In order to support my rest I finally started watching Grey’s Anatomy season 12 (not actually a good idea as I cried in most episodes) and rereading Middlemarch (George Elliot). I find comfort in rereading my favourite classics, I also got out my worn copy of Pride and Prejudice to begin my annual (sometimes biannual if I need the perking up!) reread of that.

Something about seeing my baby again and learning that he was perfectly average in size at week 33 enabled me to relax into the last weeks. The fundal height measurements had been placing him in the 20th percentile which was much smaller than his big brother and I had worried I had done something to cause this. Knowing he was 2.1kg made me feel proud and even more excited that my baby was growing and coming soon! With escalating back, neck and shoulder pain it was a nice reminder of why I was doing it all.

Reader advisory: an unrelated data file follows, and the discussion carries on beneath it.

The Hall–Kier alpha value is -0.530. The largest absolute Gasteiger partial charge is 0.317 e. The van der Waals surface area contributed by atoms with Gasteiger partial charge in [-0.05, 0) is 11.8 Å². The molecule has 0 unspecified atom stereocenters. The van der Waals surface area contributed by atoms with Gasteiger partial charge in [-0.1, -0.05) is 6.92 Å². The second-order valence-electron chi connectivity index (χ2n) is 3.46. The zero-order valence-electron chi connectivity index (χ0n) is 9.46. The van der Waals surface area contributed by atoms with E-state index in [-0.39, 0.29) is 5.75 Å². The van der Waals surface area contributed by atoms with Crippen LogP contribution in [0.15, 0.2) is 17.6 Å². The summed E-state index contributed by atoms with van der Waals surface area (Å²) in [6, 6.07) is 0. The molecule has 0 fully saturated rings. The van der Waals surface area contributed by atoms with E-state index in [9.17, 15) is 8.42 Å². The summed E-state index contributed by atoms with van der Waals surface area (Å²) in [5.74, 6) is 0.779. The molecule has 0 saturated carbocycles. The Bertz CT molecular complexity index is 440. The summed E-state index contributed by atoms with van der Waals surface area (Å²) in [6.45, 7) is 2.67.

I am sharing these posts to provide a sense of what it’s like for a mama with Fibromyalgia to do pregnancy. Find my Pregnancy Diaries page her